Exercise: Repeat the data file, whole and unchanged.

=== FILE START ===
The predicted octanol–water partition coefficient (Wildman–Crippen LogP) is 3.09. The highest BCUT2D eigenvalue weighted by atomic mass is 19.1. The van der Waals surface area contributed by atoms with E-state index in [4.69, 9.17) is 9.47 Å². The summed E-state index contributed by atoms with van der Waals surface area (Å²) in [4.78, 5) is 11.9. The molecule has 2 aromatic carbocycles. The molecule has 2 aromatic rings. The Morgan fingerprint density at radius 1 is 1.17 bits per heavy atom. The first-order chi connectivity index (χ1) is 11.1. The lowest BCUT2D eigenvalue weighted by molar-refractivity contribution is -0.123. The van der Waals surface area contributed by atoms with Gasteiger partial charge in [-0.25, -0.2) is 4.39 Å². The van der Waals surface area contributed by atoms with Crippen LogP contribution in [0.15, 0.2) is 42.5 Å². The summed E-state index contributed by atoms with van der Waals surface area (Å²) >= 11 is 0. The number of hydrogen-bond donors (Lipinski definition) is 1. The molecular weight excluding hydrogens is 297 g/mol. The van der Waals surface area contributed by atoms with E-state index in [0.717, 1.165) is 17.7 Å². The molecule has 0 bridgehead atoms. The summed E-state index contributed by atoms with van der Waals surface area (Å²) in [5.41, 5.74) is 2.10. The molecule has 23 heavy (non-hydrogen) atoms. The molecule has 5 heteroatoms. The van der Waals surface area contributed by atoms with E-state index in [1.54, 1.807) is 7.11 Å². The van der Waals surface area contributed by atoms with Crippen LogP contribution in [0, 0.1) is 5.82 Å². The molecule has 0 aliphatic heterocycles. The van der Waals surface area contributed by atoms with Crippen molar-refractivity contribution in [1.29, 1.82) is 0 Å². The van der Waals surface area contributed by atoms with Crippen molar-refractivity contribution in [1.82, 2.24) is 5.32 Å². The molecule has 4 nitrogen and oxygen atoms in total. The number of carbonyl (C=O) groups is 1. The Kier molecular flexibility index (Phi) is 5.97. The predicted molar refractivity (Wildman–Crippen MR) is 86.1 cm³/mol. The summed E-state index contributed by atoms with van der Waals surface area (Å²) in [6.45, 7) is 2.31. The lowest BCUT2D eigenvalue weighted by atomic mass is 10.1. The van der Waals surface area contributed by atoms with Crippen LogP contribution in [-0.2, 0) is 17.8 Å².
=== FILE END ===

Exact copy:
The predicted octanol–water partition coefficient (Wildman–Crippen LogP) is 3.09. The highest BCUT2D eigenvalue weighted by atomic mass is 19.1. The van der Waals surface area contributed by atoms with E-state index in [4.69, 9.17) is 9.47 Å². The summed E-state index contributed by atoms with van der Waals surface area (Å²) in [4.78, 5) is 11.9. The molecule has 2 aromatic carbocycles. The molecule has 2 aromatic rings. The Morgan fingerprint density at radius 1 is 1.17 bits per heavy atom. The first-order chi connectivity index (χ1) is 11.1. The lowest BCUT2D eigenvalue weighted by molar-refractivity contribution is -0.123. The van der Waals surface area contributed by atoms with Gasteiger partial charge in [-0.25, -0.2) is 4.39 Å². The van der Waals surface area contributed by atoms with Crippen LogP contribution in [0.15, 0.2) is 42.5 Å². The summed E-state index contributed by atoms with van der Waals surface area (Å²) >= 11 is 0. The number of hydrogen-bond donors (Lipinski definition) is 1. The molecular weight excluding hydrogens is 297 g/mol. The van der Waals surface area contributed by atoms with E-state index in [0.717, 1.165) is 17.7 Å². The molecule has 0 bridgehead atoms. The summed E-state index contributed by atoms with van der Waals surface area (Å²) in [5.41, 5.74) is 2.10. The molecule has 23 heavy (non-hydrogen) atoms. The molecule has 5 heteroatoms. The van der Waals surface area contributed by atoms with E-state index in [1.54, 1.807) is 7.11 Å². The van der Waals surface area contributed by atoms with Crippen LogP contribution in [0, 0.1) is 5.82 Å². The molecule has 0 aliphatic heterocycles. The van der Waals surface area contributed by atoms with Crippen molar-refractivity contribution in [1.29, 1.82) is 0 Å². The van der Waals surface area contributed by atoms with Crippen molar-refractivity contribution in [1.82, 2.24) is 5.32 Å². The molecule has 4 nitrogen and oxygen atoms in total. The number of carbonyl (C=O) groups is 1. The Kier molecular flexibility index (Phi) is 5.97. The predicted molar refractivity (Wildman–Crippen MR) is 86.1 cm³/mol. The summed E-state index contributed by atoms with van der Waals surface area (Å²) in [6.45, 7) is 2.31. The lowest BCUT2D eigenvalue weighted by atomic mass is 10.1. The van der Waals surface area contributed by atoms with Crippen LogP contribution in [-0.2, 0) is 17.8 Å².